You may want to sit down for this one: The Vatican had planned to hold a conference on stem cell research next month. But here's the kicker--the global center of the Roman Catholic Church recently canceled the event, apparently as controversy began to brew over embryonic stem cell researchers scheduled to attend, including keynote presenter George Daley, an esteemed scientist who heads the stem cell transplantation program at Children's Hospital Boston and conducts embryonic and adult stem cell research with the Harvard Stem Cell Institute.
Whatever way you slice this, it is an unusual story that will likely induce lots of head shaking or scratching, depending on your position regarding the use of embryonic stem cells for basic research. The Catholic News Agency covers one aspect of the issue, and Forbes magazine offers an interesting counter point. Nature's coverage stays somewhere in the middle.
As the CNA reported, the 3rd International Congress on Responsible Stem Cell Research, sponsored by the Vatican's Pontifical Academy for Life, had been scheduled to take place at the Vatican from April 25-28. Organizers even planned an audience with Pope Benedict XVI once the event ended.
A spokesman for the group told Nature that logistical, organizational and financial factors drove the cancellation. But an unnamed source told CNA that some in the Vatican felt having Daley and other embryonic stem cells researchers at the event was "a betrayal to the mission of the Academy [to promote science and medicine that respect church teachings] and a public scandal." Forbes contributor John Farrell speculated that a number of prelates who had opposed "meetings on the topic at all" likely pushed for the cancellation. The California Institute of Regenerative Medicine's Alan Trounson and John Wagner, from the University of Minnesota's Stem Cell Institute--both advocates of embryonic stem cell research--were also scheduled to attend, according to the story.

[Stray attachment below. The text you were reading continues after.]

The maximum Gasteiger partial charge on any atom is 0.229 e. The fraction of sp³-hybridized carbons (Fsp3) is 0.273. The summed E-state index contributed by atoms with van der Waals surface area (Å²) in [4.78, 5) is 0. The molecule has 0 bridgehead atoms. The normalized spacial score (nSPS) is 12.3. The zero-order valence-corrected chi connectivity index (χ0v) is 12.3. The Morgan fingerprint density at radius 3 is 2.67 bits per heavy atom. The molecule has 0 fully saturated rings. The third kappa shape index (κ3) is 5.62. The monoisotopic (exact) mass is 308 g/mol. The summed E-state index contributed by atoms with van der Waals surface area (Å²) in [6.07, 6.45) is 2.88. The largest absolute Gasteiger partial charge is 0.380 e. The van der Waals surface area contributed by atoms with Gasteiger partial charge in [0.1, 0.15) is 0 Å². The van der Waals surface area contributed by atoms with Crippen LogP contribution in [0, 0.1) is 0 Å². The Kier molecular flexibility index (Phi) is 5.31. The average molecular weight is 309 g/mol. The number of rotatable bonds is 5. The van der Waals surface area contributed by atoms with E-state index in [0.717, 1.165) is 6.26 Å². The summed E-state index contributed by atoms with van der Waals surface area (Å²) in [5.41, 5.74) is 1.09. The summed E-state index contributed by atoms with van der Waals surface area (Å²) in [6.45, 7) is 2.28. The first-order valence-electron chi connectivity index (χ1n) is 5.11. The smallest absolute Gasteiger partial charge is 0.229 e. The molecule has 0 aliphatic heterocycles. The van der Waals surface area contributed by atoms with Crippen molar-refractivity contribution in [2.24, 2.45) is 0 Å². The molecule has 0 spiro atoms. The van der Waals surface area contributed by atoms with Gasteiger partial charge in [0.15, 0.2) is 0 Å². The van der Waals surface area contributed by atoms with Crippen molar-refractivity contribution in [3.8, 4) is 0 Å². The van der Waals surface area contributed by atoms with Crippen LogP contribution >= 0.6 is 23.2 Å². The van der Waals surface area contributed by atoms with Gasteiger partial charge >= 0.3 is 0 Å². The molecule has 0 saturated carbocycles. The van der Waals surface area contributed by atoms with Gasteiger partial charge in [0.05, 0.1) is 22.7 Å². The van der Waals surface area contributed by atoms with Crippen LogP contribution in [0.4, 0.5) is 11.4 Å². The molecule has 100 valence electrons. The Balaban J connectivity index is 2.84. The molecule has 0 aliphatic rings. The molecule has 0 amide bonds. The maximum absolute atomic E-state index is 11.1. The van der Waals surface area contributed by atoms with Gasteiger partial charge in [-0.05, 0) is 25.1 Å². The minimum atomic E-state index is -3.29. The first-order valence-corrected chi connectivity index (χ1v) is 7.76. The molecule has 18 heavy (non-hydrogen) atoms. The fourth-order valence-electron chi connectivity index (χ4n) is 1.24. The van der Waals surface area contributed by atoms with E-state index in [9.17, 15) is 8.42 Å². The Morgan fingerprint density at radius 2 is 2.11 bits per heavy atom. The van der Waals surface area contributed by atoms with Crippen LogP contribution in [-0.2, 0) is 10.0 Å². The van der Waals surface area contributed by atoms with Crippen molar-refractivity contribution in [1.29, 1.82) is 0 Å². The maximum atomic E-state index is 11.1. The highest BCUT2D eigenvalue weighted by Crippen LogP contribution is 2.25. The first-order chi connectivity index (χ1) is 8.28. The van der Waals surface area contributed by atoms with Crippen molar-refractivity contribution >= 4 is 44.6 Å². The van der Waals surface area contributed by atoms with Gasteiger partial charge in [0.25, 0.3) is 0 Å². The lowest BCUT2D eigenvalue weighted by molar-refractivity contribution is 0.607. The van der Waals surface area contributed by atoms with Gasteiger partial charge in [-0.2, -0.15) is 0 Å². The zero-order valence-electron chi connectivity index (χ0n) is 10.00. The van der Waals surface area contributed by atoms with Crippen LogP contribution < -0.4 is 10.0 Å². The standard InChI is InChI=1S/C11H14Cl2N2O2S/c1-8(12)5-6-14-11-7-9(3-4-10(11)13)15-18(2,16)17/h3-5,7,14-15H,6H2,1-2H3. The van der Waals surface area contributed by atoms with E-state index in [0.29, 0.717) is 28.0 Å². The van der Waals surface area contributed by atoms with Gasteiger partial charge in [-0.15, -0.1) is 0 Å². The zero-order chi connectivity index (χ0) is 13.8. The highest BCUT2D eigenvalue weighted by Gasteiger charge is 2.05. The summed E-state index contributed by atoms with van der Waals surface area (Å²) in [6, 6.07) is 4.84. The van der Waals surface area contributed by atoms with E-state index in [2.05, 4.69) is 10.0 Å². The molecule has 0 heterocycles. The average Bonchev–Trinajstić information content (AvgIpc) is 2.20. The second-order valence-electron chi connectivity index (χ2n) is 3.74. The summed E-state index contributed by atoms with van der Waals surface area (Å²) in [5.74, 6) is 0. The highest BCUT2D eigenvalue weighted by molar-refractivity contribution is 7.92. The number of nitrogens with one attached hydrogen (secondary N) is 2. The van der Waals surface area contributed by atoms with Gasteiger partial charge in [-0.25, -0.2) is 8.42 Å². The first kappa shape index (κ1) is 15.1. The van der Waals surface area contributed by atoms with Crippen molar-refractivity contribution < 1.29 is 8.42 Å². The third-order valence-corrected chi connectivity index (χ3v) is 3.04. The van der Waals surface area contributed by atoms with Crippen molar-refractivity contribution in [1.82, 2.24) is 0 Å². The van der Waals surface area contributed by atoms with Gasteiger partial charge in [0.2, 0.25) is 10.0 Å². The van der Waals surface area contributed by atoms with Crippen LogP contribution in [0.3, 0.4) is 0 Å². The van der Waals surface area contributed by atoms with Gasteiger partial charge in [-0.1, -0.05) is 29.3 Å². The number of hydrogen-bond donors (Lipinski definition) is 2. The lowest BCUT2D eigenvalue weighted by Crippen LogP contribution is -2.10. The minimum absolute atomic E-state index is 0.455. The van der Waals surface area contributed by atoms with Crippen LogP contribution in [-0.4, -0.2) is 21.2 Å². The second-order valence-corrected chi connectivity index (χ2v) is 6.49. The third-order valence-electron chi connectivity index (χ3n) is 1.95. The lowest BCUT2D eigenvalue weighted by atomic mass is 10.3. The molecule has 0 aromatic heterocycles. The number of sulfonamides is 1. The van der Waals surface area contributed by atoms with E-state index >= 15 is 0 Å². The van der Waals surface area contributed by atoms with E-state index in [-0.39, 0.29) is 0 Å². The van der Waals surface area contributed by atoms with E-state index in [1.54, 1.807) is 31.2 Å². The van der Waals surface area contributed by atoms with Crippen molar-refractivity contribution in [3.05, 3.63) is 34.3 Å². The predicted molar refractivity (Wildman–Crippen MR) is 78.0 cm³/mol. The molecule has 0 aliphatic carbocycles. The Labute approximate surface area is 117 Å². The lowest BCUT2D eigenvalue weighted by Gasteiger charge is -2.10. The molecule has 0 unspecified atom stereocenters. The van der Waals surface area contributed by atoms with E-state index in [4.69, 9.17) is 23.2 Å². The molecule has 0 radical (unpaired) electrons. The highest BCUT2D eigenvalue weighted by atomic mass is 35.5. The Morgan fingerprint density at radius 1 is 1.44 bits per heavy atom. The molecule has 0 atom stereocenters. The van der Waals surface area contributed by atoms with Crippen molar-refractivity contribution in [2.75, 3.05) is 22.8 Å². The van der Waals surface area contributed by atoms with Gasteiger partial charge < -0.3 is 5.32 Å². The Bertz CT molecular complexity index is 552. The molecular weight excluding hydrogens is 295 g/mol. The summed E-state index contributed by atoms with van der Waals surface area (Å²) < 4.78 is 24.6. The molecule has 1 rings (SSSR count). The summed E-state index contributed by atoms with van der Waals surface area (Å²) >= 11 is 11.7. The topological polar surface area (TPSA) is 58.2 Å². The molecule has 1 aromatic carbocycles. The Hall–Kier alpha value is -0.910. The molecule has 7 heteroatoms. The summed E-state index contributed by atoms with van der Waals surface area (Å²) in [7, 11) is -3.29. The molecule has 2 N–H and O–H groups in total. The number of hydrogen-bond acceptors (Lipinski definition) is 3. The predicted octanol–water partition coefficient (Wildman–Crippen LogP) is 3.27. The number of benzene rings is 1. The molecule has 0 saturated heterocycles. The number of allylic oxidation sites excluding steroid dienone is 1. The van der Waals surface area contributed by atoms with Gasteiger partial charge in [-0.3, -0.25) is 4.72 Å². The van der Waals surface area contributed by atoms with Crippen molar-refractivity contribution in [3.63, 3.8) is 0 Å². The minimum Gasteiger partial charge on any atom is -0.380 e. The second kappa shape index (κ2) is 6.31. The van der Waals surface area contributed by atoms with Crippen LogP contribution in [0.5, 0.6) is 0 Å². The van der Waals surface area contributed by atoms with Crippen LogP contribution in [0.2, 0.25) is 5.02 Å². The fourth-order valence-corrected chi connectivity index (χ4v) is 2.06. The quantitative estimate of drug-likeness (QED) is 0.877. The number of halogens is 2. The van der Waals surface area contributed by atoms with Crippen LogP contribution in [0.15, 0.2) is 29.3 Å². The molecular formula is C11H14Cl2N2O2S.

Obviously, embryonic stem cell research remains controversial. The Catholic Church and other officials see it as destroying human life, while proponents see embryonic stem cell research, using embryos that would otherwise have been discarded, as a vital tool to find new ways to treat diseases such as Alzheimer's. The Catholic Church supports the use of adult stem cell research, at least, and it is noteworthy that officials were willing to schedule a summit likely to offer healthy debate on the issue.
But now we'll never get to see the discussion take place. And in the face of enormous strides in the use of embryonic, adult and many different kinds of stem cell research, it's a shame that the Vatican didn't allow the conversation to proceed. Forbes' Farrell writes that the conference cancellation "is not unexpected" but argues that the move "plays into the hands of cynics who have long argued that … the Roman Catholic Church is not open to science at all."